Tuesday, June 15, 2021

Letters from a Stoic 74 - On Virtue as a Refuge from Worldly Distractions

On Virtue as a Refuge from Worldly Distractions

The good is free and obtainable for all.  It can be found within.  It is independent of external events.  It is we rational beings who choose to embrace it or deny it.  Seneca writes,

he who has in every case defined the good by the honourable, is happy with an inward happiness.

For those who choose not to embrace this wisdom, Seneca describes the mental state they will be in because of their perceptions of external events.

One man is saddened when his children die; another is anxious when they become ill; a third is embittered when they do something disgraceful, or suffer a taint in their reputation. One man, you will observe, is tortured by passion for his neighbour's wife, another by passion for his own. You will find men who are completely upset by failure to win an election, and others who are actually plagued by the offices which they have won.  But the largest throng of unhappy men among the host of mortals are those whom the expectation of death, which threatens them on every hand, drives to despair.

Review the states of emotion: sad, anxious, embittered, tortured, upset, plagued, unhappy, despair.

And why do they feel this way?  Because they place high value in things that are not up to them.  Their expectations are not level with reality.

If (and that is a big, important "if"), you don't place your values, happiness and calm in externals, then you may begin to live an excellent, virtuous life.  But as long as you couple your happiness with externals, your happiness or sadness will not be up to you and it will ebb and flow with Fate.

Whoever has largely surrendered himself to the power of Fortune has made for himself a huge web of disquietude, from which he cannot get free; if one would win a way to safety, there is but one road, – to despise externals and to be contented with that which is honourable.

Seneca sees a similarity in the practice of doles (i.e. welfare or free money or benefits which are distributed) and a person tying their emotions and happiness to Fate.  When the bread and coins are being tossed, the crowds will fight and trample each other to get doles.  If you don't wish to be caught up in a fight or trampled, it's best to leave the area before the doles are tossed!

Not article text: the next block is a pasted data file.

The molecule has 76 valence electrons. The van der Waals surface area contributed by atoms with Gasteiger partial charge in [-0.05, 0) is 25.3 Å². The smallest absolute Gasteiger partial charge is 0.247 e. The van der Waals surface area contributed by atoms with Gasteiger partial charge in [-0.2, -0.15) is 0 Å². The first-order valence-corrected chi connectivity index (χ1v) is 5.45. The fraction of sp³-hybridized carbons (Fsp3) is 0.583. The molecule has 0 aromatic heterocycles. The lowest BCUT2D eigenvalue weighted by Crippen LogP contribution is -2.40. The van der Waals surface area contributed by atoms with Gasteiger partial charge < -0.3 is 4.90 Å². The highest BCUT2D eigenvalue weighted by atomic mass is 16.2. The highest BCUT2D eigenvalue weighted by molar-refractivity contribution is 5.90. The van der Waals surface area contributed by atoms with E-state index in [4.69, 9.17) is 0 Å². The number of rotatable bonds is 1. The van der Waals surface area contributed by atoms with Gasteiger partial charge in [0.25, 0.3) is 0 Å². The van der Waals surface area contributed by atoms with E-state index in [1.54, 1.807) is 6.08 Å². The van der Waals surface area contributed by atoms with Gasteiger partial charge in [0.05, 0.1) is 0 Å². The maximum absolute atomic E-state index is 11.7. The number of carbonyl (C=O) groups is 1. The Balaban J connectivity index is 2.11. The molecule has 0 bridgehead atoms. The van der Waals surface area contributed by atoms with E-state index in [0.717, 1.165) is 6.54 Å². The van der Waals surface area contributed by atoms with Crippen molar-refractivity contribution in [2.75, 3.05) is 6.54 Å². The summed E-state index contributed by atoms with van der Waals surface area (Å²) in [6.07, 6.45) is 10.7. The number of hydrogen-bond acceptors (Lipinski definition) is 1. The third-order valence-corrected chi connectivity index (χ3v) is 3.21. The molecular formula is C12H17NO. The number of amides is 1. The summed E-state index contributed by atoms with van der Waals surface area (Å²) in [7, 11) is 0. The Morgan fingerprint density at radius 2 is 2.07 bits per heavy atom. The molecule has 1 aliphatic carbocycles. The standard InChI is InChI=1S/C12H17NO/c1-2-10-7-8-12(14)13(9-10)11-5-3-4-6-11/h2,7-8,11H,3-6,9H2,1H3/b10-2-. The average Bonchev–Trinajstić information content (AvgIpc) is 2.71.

The most sensible man, therefore, as soon as he sees the dole being brought in, runs from the theatre; for he knows that one pays a high price for small favours. No one will grapple with him on the way out, or strike him as he departs; the quarrelling takes place where the prizes are.  Similarly with the gifts which Fortune tosses down to us; wretches that we are, we become excited, we are torn asunder

You "pay a high price" in terms of your mental quietude and emotions when you associate your soul and character to externals.  You no longer are choosing what is up to you; the externals are choosing for you.  In a word, the price you pay is servitude.

The answer to this predicament?  To leave the doles and externals to the crowds.

Let us therefore withdraw from a game like this, and give way to the greedy rabble; let them gaze after such "goods," which hang suspended above them, and be themselves still more in suspense.

Furthermore, "all wishing [for externals or indifferents] on our part must cease."

Virtue and excellence of soul do not need indifferents.

virtue needs nothing.  Because it is pleased with what it has, and does not lust after that which it has not. Whatever is enough is abundant in the eyes of virtue.

He continues,

one who desires to exhibit [duty and loyalty] must endure much that the world calls evil; we must sacrifice many things to which we are addicted, thinking them to be goods.